Gretsch Renown vs USA Custom - worth the £1500+ difference

AzHeat

Platinum Member
I asked Paul Cooper about the effects of wrap, and he said the only time he noticed a difference was with the thicker wraps, like the Glass ones (not the glitter ones, which use a smaller flake).
My glass glitter is defective. lol! So with regular wrap my 16” FT would resonate for 20 seconds instead of the current 15? Wow!
 

incrementalg

Gold Member
No, more like 17.5 instead of 15.
My Gretsch USA floor toms are wrapped w green glass glitter and they are the most resonant floor toms I’ve ever played. I had a turquoise sparkle wrapped Gretsch USA set that had less sustain than the glass glitter ones. I wonder if the wraps were applied differently and if that could be one reason for the difference.
 

yammyfan

Senior Member
I'm biased but I think that going with the Renowns is a great choice.

I've owned expensive drums with diecast hoops in the past and I greatly prefer the 302 hoops. I surmise that the RN2 Renowns merge the Brooklyn's and USA Customs unique qualities, sacrificing only customization in favour of sound and build quality. In a blind test, I think you would be hard pressed to tell them apart, based on the samples I've heard.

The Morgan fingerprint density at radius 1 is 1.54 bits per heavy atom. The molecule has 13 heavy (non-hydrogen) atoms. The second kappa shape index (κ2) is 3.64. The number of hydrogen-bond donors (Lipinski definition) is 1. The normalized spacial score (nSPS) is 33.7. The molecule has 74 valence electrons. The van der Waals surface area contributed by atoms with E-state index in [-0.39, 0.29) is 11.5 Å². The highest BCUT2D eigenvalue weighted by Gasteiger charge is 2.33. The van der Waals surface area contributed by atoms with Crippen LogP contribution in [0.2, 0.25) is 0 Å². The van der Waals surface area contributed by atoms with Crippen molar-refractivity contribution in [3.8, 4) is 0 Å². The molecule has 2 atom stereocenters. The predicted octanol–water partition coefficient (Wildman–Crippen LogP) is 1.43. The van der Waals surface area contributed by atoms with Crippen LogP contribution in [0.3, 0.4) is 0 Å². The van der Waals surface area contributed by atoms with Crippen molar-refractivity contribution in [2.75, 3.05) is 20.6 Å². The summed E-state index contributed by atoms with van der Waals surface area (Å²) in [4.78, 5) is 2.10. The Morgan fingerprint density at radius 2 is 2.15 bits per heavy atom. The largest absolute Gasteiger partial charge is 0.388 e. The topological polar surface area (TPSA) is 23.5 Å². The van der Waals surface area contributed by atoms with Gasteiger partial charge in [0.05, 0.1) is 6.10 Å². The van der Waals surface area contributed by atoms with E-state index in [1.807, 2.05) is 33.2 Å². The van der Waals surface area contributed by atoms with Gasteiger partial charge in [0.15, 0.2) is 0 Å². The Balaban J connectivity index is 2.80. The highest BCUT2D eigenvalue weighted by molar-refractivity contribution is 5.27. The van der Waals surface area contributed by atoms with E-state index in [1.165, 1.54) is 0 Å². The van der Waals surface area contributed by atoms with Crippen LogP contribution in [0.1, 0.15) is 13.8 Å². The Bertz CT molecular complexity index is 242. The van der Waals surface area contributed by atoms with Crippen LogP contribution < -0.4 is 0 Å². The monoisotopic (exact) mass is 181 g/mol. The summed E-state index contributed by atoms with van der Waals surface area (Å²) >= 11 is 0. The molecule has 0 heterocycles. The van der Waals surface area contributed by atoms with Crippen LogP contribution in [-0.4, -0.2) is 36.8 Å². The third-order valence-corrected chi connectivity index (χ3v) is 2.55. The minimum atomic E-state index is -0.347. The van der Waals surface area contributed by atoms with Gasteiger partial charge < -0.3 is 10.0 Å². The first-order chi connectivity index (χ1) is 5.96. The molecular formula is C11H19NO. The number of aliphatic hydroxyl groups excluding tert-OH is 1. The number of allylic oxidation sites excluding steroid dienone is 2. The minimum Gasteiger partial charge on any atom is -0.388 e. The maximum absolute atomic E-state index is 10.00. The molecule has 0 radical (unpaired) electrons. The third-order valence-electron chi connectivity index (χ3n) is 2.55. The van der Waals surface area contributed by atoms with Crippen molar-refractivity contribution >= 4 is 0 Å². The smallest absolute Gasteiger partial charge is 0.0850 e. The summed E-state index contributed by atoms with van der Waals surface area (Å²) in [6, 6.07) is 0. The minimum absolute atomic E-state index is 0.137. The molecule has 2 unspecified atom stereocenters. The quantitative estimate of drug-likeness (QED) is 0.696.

Have a listen to this clip and judge for yourself if the Renowns would satisfy your needs:

 

Tamaefx

Silver Member
You won't find anything negative about the renown. Built wise - sound wise. The only thing that one could find problematic, would be the lack of choice : few colours, bass drum depth, tom depth, tom mount on the BD, that kind of thing...
Otherwise, they tune well, the sound is rich with nice sustain, the stock snare drum is a beast, the hardware is strong,...
 
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yammyfan

Senior Member
You won't find anything negative about the renown. Buit wise - sound wise. The only thing that one could find problematic, would be the lack of choice : few colours, bass drum depth, tom depth, tom mount on the BD, that kind of thing...
Otherwise, they tune well, the sound is rich with nice sustain, the stock snare drum is a beast, the hardware is strong,...
Good summary!